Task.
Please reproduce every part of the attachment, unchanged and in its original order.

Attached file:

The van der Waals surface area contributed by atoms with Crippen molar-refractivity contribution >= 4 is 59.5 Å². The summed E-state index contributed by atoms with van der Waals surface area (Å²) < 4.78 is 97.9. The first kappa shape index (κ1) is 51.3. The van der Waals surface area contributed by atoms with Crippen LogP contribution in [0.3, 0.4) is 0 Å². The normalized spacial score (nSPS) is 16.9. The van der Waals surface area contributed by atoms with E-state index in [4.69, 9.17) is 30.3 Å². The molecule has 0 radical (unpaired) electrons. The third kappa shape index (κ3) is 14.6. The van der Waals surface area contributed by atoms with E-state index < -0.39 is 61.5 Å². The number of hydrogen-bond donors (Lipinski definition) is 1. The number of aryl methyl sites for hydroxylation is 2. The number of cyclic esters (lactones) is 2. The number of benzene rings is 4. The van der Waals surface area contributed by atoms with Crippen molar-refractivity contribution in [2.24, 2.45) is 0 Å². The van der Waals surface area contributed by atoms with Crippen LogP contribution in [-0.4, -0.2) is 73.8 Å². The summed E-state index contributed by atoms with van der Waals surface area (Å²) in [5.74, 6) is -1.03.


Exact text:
The van der Waals surface area contributed by atoms with Crippen molar-refractivity contribution >= 4 is 59.5 Å². The summed E-state index contributed by atoms with van der Waals surface area (Å²) < 4.78 is 97.9. The first kappa shape index (κ1) is 51.3. The van der Waals surface area contributed by atoms with Crippen LogP contribution in [0.3, 0.4) is 0 Å². The normalized spacial score (nSPS) is 16.9. The van der Waals surface area contributed by atoms with E-state index in [4.69, 9.17) is 30.3 Å². The molecule has 0 radical (unpaired) electrons. The third kappa shape index (κ3) is 14.6. The van der Waals surface area contributed by atoms with E-state index < -0.39 is 61.5 Å². The number of hydrogen-bond donors (Lipinski definition) is 1. The number of aryl methyl sites for hydroxylation is 2. The number of cyclic esters (lactones) is 2. The number of benzene rings is 4. The van der Waals surface area contributed by atoms with Crippen molar-refractivity contribution in [2.24, 2.45) is 0 Å². The van der Waals surface area contributed by atoms with Crippen LogP contribution in [-0.4, -0.2) is 73.8 Å². The summed E-state index contributed by atoms with van der Waals surface area (Å²) in [5.74, 6) is -1.03.